There are concerns that the Digicel Group is in serious financial trouble.
A report published in the Irish Times on Friday says Digicel, headed by Irishman Denis O’Brien, has started an unprecedented cost-cutting plan and hired financial consultants to help cut its massive debt burden as the mobile phone group grapples with declining earnings.
The newspaper quotes an analyst with US credit research firm CreditSights, as saying that Digicel’s 6-point-5 billion US dollar debt is at “unsustainably high levels.
According to CreditSights analyst Micheal Chakardijian, Digicel’s debt is over 600-percent more than the company’s earnings.
Chakardijian says these debts are unsustainably high, and he’s advising bondholders to sell some of their holdings.
If Digicel was a country, its financial position would be more than three times worse off than the world’s most indebted countries, including Jamaica and Greece.
Digicel’s debt, at USD$6.5-billion, is over JMD$833-billion. That’s JMD$250-billion more than the country’s national budget.
And the exchange rate is part of the problem.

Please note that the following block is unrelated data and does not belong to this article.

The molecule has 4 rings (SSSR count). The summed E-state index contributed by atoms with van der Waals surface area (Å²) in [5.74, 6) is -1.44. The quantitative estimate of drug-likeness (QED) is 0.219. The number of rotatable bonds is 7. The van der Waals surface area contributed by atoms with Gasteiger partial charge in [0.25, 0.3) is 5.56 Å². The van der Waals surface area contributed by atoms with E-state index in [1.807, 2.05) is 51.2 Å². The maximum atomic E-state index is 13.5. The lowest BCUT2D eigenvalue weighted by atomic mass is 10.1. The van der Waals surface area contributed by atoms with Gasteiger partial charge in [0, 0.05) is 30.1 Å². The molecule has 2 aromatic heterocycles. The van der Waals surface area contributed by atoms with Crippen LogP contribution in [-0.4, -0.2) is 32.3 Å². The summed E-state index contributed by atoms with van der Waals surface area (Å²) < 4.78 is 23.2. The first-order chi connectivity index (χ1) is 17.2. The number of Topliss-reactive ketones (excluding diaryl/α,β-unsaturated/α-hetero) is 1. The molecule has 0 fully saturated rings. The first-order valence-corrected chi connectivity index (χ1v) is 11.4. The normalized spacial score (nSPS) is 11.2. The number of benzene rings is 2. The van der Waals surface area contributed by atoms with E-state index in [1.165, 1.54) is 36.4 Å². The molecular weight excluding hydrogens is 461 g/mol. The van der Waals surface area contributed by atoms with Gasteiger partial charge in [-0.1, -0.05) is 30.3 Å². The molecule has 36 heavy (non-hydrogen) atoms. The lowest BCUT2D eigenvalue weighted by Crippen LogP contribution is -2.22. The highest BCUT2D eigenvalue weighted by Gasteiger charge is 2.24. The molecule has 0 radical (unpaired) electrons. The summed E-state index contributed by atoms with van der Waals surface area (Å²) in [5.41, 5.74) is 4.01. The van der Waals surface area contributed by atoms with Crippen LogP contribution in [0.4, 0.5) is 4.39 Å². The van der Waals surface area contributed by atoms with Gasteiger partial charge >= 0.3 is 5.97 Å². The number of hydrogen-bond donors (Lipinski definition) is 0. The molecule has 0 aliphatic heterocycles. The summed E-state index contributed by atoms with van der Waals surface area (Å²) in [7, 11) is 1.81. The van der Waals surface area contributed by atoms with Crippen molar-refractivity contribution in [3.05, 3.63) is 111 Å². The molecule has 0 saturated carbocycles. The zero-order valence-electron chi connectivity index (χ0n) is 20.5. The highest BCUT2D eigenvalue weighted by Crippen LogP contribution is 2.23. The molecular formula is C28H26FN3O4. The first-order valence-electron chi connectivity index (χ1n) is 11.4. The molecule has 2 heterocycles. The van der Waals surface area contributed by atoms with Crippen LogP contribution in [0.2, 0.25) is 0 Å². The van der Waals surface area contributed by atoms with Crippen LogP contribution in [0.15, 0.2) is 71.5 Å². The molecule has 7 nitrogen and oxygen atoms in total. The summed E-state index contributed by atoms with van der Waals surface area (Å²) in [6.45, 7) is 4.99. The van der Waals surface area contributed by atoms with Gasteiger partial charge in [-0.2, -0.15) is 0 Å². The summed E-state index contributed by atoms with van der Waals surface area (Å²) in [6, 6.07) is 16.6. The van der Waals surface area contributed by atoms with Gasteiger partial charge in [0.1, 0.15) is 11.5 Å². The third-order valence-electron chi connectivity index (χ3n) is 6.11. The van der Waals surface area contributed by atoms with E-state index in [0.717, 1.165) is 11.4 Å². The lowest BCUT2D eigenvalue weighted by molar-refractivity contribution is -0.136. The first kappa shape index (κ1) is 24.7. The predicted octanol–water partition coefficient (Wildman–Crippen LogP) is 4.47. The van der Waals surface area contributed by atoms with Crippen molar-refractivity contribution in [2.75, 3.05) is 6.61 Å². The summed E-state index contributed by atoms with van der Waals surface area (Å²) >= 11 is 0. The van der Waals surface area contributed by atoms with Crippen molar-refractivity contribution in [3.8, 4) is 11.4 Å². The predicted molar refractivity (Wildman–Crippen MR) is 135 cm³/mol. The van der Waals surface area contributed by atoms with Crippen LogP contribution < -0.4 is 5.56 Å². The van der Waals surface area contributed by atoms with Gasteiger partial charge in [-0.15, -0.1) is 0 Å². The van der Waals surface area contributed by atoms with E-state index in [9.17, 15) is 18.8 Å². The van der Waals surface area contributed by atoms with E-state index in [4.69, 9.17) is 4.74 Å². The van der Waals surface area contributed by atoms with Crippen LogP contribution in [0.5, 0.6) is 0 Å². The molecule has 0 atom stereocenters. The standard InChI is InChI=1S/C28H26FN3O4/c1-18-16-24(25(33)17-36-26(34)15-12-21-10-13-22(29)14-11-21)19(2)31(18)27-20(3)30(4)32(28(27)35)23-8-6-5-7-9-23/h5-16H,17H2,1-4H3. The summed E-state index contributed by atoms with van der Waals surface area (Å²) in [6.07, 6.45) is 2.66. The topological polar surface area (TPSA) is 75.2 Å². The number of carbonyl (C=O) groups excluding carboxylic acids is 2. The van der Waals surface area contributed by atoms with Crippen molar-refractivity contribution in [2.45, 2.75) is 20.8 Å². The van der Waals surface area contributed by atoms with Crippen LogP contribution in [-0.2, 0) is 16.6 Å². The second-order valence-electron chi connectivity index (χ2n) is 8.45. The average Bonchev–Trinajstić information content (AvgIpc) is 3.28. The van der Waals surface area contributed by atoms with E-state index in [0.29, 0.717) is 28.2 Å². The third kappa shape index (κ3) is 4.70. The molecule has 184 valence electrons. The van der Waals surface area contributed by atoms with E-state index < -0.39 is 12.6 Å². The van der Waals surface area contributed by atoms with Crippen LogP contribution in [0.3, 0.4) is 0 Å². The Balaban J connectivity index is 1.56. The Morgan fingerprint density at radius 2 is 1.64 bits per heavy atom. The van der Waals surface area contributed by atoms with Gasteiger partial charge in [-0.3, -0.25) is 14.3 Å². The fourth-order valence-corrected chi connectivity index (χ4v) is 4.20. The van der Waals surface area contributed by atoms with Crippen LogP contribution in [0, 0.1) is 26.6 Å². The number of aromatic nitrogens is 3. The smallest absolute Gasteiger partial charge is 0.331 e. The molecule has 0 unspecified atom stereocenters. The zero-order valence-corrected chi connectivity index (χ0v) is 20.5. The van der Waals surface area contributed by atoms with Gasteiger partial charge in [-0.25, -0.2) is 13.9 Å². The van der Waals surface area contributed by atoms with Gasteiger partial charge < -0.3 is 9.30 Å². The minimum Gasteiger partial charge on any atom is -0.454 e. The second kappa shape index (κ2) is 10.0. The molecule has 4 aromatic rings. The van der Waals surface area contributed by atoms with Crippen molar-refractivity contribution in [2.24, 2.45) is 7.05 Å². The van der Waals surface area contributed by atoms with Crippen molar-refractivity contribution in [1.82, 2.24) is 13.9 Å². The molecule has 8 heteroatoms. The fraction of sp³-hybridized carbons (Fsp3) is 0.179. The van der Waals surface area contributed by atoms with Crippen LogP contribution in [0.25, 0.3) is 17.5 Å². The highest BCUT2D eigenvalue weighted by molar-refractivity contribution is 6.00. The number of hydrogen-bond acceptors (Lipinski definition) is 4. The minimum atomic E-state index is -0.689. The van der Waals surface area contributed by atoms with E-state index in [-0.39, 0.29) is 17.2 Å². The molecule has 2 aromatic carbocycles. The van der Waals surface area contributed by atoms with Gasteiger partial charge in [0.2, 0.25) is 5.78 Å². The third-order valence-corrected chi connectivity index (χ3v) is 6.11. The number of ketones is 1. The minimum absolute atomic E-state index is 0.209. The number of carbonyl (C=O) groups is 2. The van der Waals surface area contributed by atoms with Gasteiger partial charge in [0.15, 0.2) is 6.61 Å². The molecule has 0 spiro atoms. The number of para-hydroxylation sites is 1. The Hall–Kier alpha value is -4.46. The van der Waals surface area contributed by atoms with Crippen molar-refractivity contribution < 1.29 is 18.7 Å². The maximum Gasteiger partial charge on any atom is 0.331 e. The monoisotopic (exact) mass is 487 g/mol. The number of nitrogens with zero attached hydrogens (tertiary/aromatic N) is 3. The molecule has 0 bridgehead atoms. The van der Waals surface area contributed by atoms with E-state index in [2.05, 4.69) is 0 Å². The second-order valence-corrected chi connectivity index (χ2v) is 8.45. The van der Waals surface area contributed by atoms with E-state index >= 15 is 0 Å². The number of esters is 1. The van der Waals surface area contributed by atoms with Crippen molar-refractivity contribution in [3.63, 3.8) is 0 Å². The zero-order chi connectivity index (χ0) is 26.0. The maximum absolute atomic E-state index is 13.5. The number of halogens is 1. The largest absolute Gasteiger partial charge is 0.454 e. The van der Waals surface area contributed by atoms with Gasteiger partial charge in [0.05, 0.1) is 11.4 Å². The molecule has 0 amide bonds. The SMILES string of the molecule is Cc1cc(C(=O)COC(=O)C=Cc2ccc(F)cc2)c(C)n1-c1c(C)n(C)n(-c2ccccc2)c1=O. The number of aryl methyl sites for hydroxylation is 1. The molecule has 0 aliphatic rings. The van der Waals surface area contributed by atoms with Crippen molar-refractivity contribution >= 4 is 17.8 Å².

Digicel’s debts are in US dollars, but it’s trying to pay them off in weakening currencies from Haiti, Papua New Guinea, and Jamaica.
In addition, the company has mounting problems, including declining revenues from mobile calls and the ongoing need to pump cash into its fibre network.
Despite its 14-million subscribers in 32 markets worldwide, Chakardijian says the company’s financial position is “stressed”.
It’s is in the middle of its third consecutive year of earnings decline.
Now Digicel has recently implemented a cost-cutting plan dubbed “Project Swan”. However, Chakardijian says the plan is ambitious and opaque. He says the company faces near term financing risks.
He says the group’s debt level is so high that it has “no equity cushion” and that this gives them little wiggle room for poor performance.
Meanwhile, Digicel says it fundamentally disagrees with the conclusions noting that it has a positive outlook.
In November, Digicel executives pitched a plan to investors to cut its debt ratio by one-third by March 2019 as it sees profits finally rebounding in its next financial year.
This after investing USD$2.3-billion in its network over half a decade.
Last year, Digicel CEO Denis O’Brien pulled an initial public offering of Digicel shares, in which the company was seeking to raise as much as USD$2-billion on the New York Stock Exchange.
Digicel blamed volatility in global markets at the time.